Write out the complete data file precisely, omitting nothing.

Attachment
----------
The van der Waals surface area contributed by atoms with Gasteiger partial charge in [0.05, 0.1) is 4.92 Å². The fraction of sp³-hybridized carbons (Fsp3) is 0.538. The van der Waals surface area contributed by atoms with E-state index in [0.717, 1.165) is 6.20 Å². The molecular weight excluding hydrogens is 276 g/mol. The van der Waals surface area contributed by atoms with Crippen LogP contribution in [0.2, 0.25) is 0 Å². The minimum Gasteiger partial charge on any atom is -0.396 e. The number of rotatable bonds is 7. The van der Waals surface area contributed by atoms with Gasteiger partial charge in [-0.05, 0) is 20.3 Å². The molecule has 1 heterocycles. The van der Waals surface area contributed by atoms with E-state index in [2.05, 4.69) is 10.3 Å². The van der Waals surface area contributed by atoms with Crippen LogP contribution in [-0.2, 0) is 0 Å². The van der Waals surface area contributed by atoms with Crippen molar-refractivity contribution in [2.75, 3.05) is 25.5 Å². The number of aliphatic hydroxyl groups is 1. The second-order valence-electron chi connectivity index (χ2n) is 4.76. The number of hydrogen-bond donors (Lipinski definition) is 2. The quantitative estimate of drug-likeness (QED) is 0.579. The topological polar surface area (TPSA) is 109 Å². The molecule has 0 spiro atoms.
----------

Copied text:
The van der Waals surface area contributed by atoms with Gasteiger partial charge in [0.05, 0.1) is 4.92 Å². The fraction of sp³-hybridized carbons (Fsp3) is 0.538. The van der Waals surface area contributed by atoms with E-state index in [0.717, 1.165) is 6.20 Å². The molecular weight excluding hydrogens is 276 g/mol. The van der Waals surface area contributed by atoms with Crippen LogP contribution in [0.2, 0.25) is 0 Å². The minimum Gasteiger partial charge on any atom is -0.396 e. The number of rotatable bonds is 7. The van der Waals surface area contributed by atoms with Gasteiger partial charge in [-0.05, 0) is 20.3 Å². The molecule has 1 heterocycles. The van der Waals surface area contributed by atoms with E-state index in [2.05, 4.69) is 10.3 Å². The van der Waals surface area contributed by atoms with Crippen LogP contribution in [-0.2, 0) is 0 Å². The van der Waals surface area contributed by atoms with Crippen molar-refractivity contribution in [2.75, 3.05) is 25.5 Å². The number of aliphatic hydroxyl groups is 1. The second-order valence-electron chi connectivity index (χ2n) is 4.76. The number of hydrogen-bond donors (Lipinski definition) is 2. The quantitative estimate of drug-likeness (QED) is 0.579. The topological polar surface area (TPSA) is 109 Å². The molecule has 0 spiro atoms.